BookMark is a regular column focusing on Tasmanian publications, writers and literary events.
Flight, by Rosie Dub (4th Estate), $27.99
If a patient recounted a dream about a snake, Freud might have interpreted the snake as a phallic symbol. If the patient were in Carl Jung’s consulting room, they would have been asked what part snakes had played in their life, or lives.
Jung believed the stories in our dreams were not code for repressed issues but a retelling of dramas in our lives, our past lives and even our ancestors’ lives. Jungian therapy starts with keeping a dream diary and that was also the starting point for Rosie Dub’s new novel, Flight.
Her young character, Fern, is so depressed she hasn’t left her attic bedroom for weeks, except to sneak downstairs for food and ablutions when her housemates are out.
When they move out and her landlord arrives, together with her adoptive mother, Fern flees out her window to the roof, where she encounters a white eagle, which drops a feather for her. Then she scrambles into the upstairs window of the house next door.
Here she meets her madwoman neighbour, Cassie. “You are an old soul. You have the power to make things happen. Remember that – the power to make things happen. But you need to take the time to find out who you are,” Cassie tells her.
Fern is launched on a quest to discover her biological parents and why her father had tried to kill her by dashing her against the wall of the hospital room shortly after her birth.
This is not just a quest across a city—in this case Sydney – or through the wilderness of Tasmania’s North-West Coast, where Fern’s birth father now lives in splendid seclusion, but a pursuit through her dreams of a history of violence, cruelty and domination across hundreds of years.
As an epigraph, Dub quotes Jung: In the end the only events in my life worth telling are those when the imperishable world irrupted into the transitory one.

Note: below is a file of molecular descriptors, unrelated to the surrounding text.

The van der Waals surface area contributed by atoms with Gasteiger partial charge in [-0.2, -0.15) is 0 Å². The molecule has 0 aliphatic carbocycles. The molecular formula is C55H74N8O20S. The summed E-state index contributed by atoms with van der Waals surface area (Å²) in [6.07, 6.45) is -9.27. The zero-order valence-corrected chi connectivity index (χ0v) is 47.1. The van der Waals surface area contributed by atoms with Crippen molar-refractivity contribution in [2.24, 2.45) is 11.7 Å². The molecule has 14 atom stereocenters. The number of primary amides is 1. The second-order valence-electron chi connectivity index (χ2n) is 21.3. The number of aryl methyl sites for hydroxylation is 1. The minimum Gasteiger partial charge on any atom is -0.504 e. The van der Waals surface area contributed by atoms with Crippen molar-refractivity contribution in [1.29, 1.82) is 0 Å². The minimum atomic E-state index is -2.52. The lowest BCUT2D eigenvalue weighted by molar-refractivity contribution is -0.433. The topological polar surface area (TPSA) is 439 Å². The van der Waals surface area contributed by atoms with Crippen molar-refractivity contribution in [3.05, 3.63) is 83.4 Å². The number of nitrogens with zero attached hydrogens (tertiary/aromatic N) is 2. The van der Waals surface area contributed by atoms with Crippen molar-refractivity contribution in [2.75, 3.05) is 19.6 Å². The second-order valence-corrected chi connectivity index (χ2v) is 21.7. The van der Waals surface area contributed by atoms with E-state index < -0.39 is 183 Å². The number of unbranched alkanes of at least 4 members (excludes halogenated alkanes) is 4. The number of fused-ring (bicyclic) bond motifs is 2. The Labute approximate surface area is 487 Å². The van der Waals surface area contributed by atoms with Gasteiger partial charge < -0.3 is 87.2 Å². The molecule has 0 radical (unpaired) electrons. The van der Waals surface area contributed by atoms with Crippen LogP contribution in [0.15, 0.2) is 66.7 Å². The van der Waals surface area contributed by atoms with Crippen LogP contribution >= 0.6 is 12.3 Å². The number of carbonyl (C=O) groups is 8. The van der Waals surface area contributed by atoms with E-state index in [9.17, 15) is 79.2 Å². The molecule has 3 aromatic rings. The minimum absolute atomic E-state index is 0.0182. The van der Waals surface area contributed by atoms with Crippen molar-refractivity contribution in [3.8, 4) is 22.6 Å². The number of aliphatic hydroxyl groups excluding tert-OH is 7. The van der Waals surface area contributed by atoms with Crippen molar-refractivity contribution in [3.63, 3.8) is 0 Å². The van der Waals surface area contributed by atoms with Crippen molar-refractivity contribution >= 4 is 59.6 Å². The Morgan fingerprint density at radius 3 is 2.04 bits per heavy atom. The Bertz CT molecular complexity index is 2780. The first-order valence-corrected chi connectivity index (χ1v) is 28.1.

In one of her dreams Fern finds herself in a medieval hall where she encounters a black bear and a man who calls himself the Bear Handler, who tells her: “The bear is yours now, you must live with her always.”
In a Sydney nightclub called Underworld she meets a man who conceals his eyes behind sunglasses because the light that floods from them is overpowering to those he looks at.
“Who are you,” she asked. “And how do you know my name?”
“I am the barman,” he said, laughing, and his laughter made her want to laugh too, as if this was a great joke, despite the fact that he hadn’t answered her second question.
“What’s your name,” she asked.
“You have called me Shadowman and in your wisdom you were right, for I am that too. But my name is Shamesh.”
Alongside the meta-characters – the Jungian archetypes of wise women and alchemists, there is the troubled Iraq war veteran Adam who puts down the bottle and takes up Fern’s quest as part of his own redemption.
Flight is propelled by passion and sincerity as well as the rapid trajectory of the story line. It’s a novel that will speak particularly to young people who find themselves troubled by a sense of powerlessness over their lives. Fern’s quest is for her own inner strength.
Alone at the Window, Judith E.P. Johnson, Ginninderra Press, $12
Judith E.P. Johnson, in the foreword to her new collection of haiku and senryu, says she personally never reads more than 10 haiku in a sitting. Lacking such self-control, I read the 32 pages of Alone at the Window in one go.
In mitigation, I contend that this says more about the nature of haiku than my own greediness. It’s the tricky transition of a poetry form from a handful of syllables painstakingly inscribed in calligraphy on a scroll to presenting them printed in proprietary font, four to a page,in a book.
The solution to this problem is that I will cherry-pick (cherry-blossom pick?) the haiku of Johnson’s that move me most and write them with my best ballpoint, one to a page, into a Moleskin notebook– my custom-made Alone at the Window.
First in my book will be this haiku:
some of the rain
is the sea
Also I will have:
through apple blossom
of a plane
only the dog
tells me what to do
pushing past me
on the empty street
Johnson leaves home briefly to travel to Kangaroo Island and the Northern Territory in the collection. Open the book like a chocolate box and make your own favourite selection.
Tomorrow, March 23, 5.30pm: Launch by Karen Knight of Fran Graham’s poetry collection, On a Hook Behind the Door, Hobart Bookshop. All welcome.
Tuesday, April 3, 5.30pm: Astrid Lindgren Memorial Award-winning children’s author Sonya Hartnett in conversation with local author Lian Tanner at Fullers Bookshop, Hobart. The conversation will include discussion of Hartnett’s new work, The Children of the King. All welcome to this free event.